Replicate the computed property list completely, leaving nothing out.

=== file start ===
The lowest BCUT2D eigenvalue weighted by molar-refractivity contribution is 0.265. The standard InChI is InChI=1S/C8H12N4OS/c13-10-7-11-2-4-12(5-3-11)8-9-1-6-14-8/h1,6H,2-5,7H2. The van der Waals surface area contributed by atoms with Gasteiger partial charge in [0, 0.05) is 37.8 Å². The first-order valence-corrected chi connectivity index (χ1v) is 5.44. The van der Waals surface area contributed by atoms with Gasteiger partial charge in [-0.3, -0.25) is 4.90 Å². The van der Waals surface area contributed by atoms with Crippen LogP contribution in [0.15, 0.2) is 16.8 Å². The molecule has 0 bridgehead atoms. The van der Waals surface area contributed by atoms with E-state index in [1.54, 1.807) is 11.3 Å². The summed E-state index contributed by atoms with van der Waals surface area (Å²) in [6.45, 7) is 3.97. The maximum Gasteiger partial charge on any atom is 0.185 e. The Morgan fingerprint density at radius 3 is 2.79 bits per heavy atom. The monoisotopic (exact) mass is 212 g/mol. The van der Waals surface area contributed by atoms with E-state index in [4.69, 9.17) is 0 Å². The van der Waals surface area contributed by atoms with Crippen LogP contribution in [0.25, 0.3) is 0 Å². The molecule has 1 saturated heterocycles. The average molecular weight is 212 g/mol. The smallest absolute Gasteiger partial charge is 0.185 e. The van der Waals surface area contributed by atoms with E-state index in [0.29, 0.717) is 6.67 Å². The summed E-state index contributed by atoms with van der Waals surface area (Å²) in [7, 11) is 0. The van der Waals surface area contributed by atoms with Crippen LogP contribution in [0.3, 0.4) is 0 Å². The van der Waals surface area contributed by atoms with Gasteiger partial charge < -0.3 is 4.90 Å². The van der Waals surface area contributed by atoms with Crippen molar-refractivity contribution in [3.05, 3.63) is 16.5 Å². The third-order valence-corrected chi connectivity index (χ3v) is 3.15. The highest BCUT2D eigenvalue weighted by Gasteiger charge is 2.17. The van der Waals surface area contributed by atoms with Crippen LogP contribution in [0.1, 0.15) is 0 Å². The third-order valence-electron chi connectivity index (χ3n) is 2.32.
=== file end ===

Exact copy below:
The lowest BCUT2D eigenvalue weighted by molar-refractivity contribution is 0.265. The standard InChI is InChI=1S/C8H12N4OS/c13-10-7-11-2-4-12(5-3-11)8-9-1-6-14-8/h1,6H,2-5,7H2. The van der Waals surface area contributed by atoms with Gasteiger partial charge in [0, 0.05) is 37.8 Å². The first-order valence-corrected chi connectivity index (χ1v) is 5.44. The van der Waals surface area contributed by atoms with Gasteiger partial charge in [-0.3, -0.25) is 4.90 Å². The van der Waals surface area contributed by atoms with Crippen LogP contribution in [0.15, 0.2) is 16.8 Å². The molecule has 0 bridgehead atoms. The van der Waals surface area contributed by atoms with E-state index in [1.54, 1.807) is 11.3 Å². The summed E-state index contributed by atoms with van der Waals surface area (Å²) in [6.45, 7) is 3.97. The maximum Gasteiger partial charge on any atom is 0.185 e. The Morgan fingerprint density at radius 3 is 2.79 bits per heavy atom. The monoisotopic (exact) mass is 212 g/mol. The van der Waals surface area contributed by atoms with E-state index in [4.69, 9.17) is 0 Å². The van der Waals surface area contributed by atoms with Crippen LogP contribution in [0.25, 0.3) is 0 Å². The molecule has 1 saturated heterocycles. The average molecular weight is 212 g/mol. The smallest absolute Gasteiger partial charge is 0.185 e. The van der Waals surface area contributed by atoms with E-state index in [0.29, 0.717) is 6.67 Å². The summed E-state index contributed by atoms with van der Waals surface area (Å²) in [7, 11) is 0. The van der Waals surface area contributed by atoms with Crippen LogP contribution in [0.3, 0.4) is 0 Å². The van der Waals surface area contributed by atoms with Gasteiger partial charge < -0.3 is 4.90 Å². The van der Waals surface area contributed by atoms with Crippen molar-refractivity contribution in [3.05, 3.63) is 16.5 Å². The third-order valence-corrected chi connectivity index (χ3v) is 3.15. The highest BCUT2D eigenvalue weighted by Gasteiger charge is 2.17. The van der Waals surface area contributed by atoms with Crippen LogP contribution in [0.1, 0.15) is 0 Å². The third-order valence-electron chi connectivity index (χ3n) is 2.32.